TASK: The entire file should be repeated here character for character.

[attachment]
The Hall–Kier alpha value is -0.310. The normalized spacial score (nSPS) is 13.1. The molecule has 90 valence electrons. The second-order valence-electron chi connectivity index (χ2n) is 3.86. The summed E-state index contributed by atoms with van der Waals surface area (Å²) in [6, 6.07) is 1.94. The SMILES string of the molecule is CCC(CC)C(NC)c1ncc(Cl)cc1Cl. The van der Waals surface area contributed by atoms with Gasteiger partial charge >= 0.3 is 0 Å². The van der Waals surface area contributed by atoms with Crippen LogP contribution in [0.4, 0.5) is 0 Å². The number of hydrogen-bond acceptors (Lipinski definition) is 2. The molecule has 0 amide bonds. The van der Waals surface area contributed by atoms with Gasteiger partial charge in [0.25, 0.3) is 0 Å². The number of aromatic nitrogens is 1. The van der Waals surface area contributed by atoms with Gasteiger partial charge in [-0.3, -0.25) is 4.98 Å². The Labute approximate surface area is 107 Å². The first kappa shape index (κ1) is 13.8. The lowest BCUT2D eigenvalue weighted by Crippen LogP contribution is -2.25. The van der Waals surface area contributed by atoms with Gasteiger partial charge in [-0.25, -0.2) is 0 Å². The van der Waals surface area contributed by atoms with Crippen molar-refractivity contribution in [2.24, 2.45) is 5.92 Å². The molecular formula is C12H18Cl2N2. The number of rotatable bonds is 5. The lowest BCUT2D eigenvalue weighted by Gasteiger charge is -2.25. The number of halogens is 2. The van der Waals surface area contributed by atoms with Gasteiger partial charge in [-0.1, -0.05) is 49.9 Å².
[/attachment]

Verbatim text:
The Hall–Kier alpha value is -0.310. The normalized spacial score (nSPS) is 13.1. The molecule has 90 valence electrons. The second-order valence-electron chi connectivity index (χ2n) is 3.86. The summed E-state index contributed by atoms with van der Waals surface area (Å²) in [6, 6.07) is 1.94. The SMILES string of the molecule is CCC(CC)C(NC)c1ncc(Cl)cc1Cl. The van der Waals surface area contributed by atoms with Gasteiger partial charge >= 0.3 is 0 Å². The van der Waals surface area contributed by atoms with Crippen LogP contribution in [0.4, 0.5) is 0 Å². The number of hydrogen-bond acceptors (Lipinski definition) is 2. The molecule has 0 amide bonds. The van der Waals surface area contributed by atoms with Gasteiger partial charge in [0.25, 0.3) is 0 Å². The number of aromatic nitrogens is 1. The van der Waals surface area contributed by atoms with Gasteiger partial charge in [-0.3, -0.25) is 4.98 Å². The Labute approximate surface area is 107 Å². The first kappa shape index (κ1) is 13.8. The lowest BCUT2D eigenvalue weighted by Crippen LogP contribution is -2.25. The van der Waals surface area contributed by atoms with Gasteiger partial charge in [-0.25, -0.2) is 0 Å². The van der Waals surface area contributed by atoms with Crippen molar-refractivity contribution in [2.24, 2.45) is 5.92 Å². The molecular formula is C12H18Cl2N2. The number of rotatable bonds is 5. The lowest BCUT2D eigenvalue weighted by Gasteiger charge is -2.25. The number of halogens is 2. The van der Waals surface area contributed by atoms with Gasteiger partial charge in [-0.1, -0.05) is 49.9 Å².